Sell­ing and in­stalling this sys­tem keeps him and his sonin-law pretty busy for most of the year, but Coll isn’t sat­is­fied with small scale projects. The log­i­cal ex­ten­sion is found at the busy heart of the dairy farms that sur­round him on his small block north of Auck­land. Ev­ery cow­shed pro­duces a huge amount of waste­water ev­ery day, and Coll’s Clean Cow dairy ef­flu­ent dis­posal sys­tem is noth­ing less than his wa­ter­sav­ing vi­sion for the fu­ture of the dairy in­dus­try.

In de­vel­op­ing his new­est in­ven­tion, Coll looked at the amount of wa­ter used dur­ing a typ­i­cal milk­ing, the run-off into streams, and the need to re­cy­cle a cleaner prod­uct (and a valu­able by-prod­uct) back into the en­vi­ron­ment. Clean Cow’s con­cept is the same as the one for his sep­tic tanks, but it’s big­ger. A lot big­ger.

Coll used out­side fund­ing to set up a trial on a neigh­bour’s dairy farm. It has 230 milk­ing cows, and there was enough room for Coll to work around the ex­ist­ing set-up.

A mate who runs a ro­ta­tional plas­tics busi­ness cre­ated a 1.6m ra­dius quar­ter-tank mould which can be clear or dark green. As with many of Coll’s in­ven­tions, it works on a num­ber of lev­els: • when ly­ing flat, it is the Clean Cow de­cant­ing tanks; • when cut in half, it can be­come a solid waste di­gester; • clear ones on their sides can be used as tun­nel houses. The wa­ter used to wash down the cow­shed is di­rected into the de­cant­ing tanks on a ro­tat­ing ba­sis. Once it set­tles, liq­uid is drained off to the plant fil­ters. Any other wa­ter by­passes the de­cant­ing tanks and goes straight to the fil­ters. The fil­tered wa­ter, full of nu­tri­ents, can be stored and sprayed on to the pad­docks. The solids caught by the fil­ter are pro­cessed by tiger worms which pro­duce a rich, crumbly ver­mi­cast com­post, which can be bagged and sold.

Part of the suc­cess of this plant is due to a cow­shed­cus­tomised wa­ter blaster Coll has de­signed with a Ger­man com­pany which makes sig­nif­i­cant wa­ter sav­ings. The wa­ter blaster is not com­pul­sory for the Clean Cow sys­tem, how­ever pro­jected fu­ture droughts mean ev­ery drop in fu­ture will be­come more pre­cious. There’s also the pos­si­bil­ity that any per­mit­ted ac­tiv­ity in a wa­ter­way with a me­ter that’s overused will in­cur fines, so there will soon be a mon­e­tary in­cen­tive to save wa­ter.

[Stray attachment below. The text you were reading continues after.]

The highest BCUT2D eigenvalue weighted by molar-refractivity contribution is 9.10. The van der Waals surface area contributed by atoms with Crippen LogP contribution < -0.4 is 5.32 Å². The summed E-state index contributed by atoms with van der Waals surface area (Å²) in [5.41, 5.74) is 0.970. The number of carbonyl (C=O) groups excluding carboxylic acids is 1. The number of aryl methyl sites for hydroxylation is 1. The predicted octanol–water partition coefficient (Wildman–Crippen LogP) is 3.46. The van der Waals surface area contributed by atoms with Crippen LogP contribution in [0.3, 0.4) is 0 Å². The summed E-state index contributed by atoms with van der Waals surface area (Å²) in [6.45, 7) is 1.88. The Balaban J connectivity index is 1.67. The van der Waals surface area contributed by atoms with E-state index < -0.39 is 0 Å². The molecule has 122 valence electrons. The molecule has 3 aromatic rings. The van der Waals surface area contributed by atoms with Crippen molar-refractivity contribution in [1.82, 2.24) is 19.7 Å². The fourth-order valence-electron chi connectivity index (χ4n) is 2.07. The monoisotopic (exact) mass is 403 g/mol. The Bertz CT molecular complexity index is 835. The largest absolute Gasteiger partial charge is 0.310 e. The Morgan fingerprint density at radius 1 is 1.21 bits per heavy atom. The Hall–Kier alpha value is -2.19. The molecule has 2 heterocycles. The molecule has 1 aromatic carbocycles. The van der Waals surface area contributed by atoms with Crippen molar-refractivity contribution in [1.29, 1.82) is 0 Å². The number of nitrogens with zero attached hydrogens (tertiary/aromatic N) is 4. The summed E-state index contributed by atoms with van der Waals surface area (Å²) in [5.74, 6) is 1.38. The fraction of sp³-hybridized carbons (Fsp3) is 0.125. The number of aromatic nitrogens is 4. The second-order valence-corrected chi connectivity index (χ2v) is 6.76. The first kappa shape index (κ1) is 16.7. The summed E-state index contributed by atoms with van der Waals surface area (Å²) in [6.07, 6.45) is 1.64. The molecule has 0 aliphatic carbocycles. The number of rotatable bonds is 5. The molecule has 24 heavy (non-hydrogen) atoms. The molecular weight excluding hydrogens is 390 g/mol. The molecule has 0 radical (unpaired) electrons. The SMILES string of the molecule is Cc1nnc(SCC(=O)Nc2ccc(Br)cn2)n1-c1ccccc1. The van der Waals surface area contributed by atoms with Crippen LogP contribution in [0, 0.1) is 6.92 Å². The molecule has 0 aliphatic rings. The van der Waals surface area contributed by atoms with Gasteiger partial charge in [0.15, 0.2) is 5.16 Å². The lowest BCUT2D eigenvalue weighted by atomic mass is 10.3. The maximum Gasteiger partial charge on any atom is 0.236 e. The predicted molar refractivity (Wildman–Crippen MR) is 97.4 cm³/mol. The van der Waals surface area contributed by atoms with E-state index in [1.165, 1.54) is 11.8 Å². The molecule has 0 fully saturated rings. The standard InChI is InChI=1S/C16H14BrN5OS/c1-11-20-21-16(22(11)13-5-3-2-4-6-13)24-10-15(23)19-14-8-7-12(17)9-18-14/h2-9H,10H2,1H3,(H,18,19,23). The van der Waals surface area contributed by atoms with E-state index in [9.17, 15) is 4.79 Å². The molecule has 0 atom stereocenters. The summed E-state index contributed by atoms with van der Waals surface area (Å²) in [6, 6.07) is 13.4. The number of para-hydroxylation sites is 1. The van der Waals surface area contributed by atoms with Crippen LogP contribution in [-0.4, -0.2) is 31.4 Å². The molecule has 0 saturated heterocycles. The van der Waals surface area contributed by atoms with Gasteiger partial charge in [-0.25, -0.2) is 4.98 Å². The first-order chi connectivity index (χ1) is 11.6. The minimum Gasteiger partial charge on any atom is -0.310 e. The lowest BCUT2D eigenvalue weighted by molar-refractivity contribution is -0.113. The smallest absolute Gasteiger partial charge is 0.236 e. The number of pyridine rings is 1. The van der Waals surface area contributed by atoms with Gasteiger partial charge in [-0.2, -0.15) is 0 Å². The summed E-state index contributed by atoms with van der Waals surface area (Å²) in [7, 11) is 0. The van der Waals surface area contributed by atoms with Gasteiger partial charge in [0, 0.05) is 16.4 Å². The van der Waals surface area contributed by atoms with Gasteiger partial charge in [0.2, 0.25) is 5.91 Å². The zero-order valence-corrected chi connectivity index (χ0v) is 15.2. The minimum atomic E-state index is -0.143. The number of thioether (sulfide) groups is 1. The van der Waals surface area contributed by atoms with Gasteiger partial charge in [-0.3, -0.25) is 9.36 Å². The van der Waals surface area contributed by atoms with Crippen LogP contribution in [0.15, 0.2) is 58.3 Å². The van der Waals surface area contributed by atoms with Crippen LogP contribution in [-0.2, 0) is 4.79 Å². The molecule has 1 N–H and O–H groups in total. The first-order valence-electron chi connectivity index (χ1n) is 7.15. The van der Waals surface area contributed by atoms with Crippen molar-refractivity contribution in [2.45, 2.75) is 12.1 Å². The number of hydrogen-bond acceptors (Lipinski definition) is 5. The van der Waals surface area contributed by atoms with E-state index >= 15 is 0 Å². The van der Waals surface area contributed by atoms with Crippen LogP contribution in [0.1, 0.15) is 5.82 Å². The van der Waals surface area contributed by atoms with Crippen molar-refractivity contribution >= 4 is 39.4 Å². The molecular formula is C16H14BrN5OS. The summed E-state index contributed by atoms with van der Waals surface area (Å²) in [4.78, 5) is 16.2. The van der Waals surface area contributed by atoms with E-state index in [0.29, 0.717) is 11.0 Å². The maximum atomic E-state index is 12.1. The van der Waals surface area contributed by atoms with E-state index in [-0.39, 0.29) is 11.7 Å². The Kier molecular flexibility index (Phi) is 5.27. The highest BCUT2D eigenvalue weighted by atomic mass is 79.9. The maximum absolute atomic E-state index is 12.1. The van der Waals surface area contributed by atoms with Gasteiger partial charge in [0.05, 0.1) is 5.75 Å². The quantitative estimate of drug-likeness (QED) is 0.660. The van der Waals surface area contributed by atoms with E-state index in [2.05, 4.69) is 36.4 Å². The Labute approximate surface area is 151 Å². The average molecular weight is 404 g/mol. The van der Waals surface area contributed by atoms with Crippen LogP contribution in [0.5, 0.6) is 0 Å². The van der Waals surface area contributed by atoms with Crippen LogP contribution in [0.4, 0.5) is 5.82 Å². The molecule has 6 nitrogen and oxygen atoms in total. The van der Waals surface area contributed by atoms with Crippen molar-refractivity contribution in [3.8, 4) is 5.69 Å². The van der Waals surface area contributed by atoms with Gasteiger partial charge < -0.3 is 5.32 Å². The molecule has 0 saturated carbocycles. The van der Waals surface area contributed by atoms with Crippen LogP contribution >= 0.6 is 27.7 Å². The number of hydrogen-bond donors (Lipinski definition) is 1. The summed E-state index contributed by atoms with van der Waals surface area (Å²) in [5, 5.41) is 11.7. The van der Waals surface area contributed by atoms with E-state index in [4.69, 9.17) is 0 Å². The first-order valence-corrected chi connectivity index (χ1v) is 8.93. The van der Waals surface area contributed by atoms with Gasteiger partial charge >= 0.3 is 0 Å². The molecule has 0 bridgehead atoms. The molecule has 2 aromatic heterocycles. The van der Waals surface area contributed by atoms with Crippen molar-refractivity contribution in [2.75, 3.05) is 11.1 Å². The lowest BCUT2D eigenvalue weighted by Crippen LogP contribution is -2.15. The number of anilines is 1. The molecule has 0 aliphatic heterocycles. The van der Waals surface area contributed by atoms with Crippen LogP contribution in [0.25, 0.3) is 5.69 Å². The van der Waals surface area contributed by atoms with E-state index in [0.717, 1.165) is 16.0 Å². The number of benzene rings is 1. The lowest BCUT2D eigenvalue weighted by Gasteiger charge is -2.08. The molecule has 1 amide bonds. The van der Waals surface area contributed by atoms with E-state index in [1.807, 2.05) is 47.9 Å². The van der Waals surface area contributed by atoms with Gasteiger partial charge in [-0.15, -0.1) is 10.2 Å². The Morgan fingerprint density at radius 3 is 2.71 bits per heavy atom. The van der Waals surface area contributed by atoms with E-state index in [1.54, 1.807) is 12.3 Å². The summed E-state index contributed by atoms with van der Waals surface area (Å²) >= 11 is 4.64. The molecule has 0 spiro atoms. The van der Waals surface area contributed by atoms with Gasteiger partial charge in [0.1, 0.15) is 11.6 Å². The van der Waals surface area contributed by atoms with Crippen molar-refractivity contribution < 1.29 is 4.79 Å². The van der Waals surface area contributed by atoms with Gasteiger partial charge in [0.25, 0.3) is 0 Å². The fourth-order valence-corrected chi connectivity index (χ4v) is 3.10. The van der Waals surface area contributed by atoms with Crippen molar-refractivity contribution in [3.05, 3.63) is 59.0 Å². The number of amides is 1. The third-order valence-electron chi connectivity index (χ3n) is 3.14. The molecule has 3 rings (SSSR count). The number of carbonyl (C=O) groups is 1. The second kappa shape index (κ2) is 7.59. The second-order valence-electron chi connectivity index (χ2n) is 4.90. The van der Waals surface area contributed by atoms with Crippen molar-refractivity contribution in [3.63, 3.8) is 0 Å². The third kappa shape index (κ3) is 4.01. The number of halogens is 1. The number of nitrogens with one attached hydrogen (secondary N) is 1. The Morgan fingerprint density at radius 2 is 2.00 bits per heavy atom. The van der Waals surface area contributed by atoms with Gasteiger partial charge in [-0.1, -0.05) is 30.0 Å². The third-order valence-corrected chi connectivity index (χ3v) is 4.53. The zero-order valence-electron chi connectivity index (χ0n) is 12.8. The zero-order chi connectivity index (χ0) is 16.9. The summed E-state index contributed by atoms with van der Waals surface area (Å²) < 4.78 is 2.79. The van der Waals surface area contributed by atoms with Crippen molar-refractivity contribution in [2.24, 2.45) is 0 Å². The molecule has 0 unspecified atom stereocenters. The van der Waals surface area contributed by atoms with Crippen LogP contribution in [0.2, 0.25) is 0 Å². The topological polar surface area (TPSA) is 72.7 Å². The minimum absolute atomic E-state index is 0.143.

Coll’s test farmer was a con­vert, us­ing it to wash down the plant, and the trac­tor and ride-on.

The re­sults were just what Coll was hop­ing for: wa­ter us­age went from 10,000 litres per milk­ing, down to just over 2000 litres, a 75% saving.

The trial set-up was also used to gauge how much liq­uid and solids a herd of 230 cows can pro­duce in a stan­dard her­ring­bone shed over the course of a few months. As a re­sult, Coll re­designed the sys­tem to have a 2.4m ra­dius quar­ter tank, with four of them giv­ing a farmer a 32,000 litre ca­pac­ity de­cant­ing tank. How­ever, Coll’s sys­tem is flex­i­ble so a farmer can add in as many tanks as re­quired for the num­ber of milk­ing cows on a farm.

Like all in­ven­tions, it’s go­ing to re­quire more money, so Coll is now look­ing for some­one to both in­vest and run the busi­ness side of things so he can con­cen­trate on get­ting the for­mula right. As well as get­ting on with his next in­ven­tion, of course.

Newspapers in English

Newspapers from New Zealand

© PressReader. All rights reserved.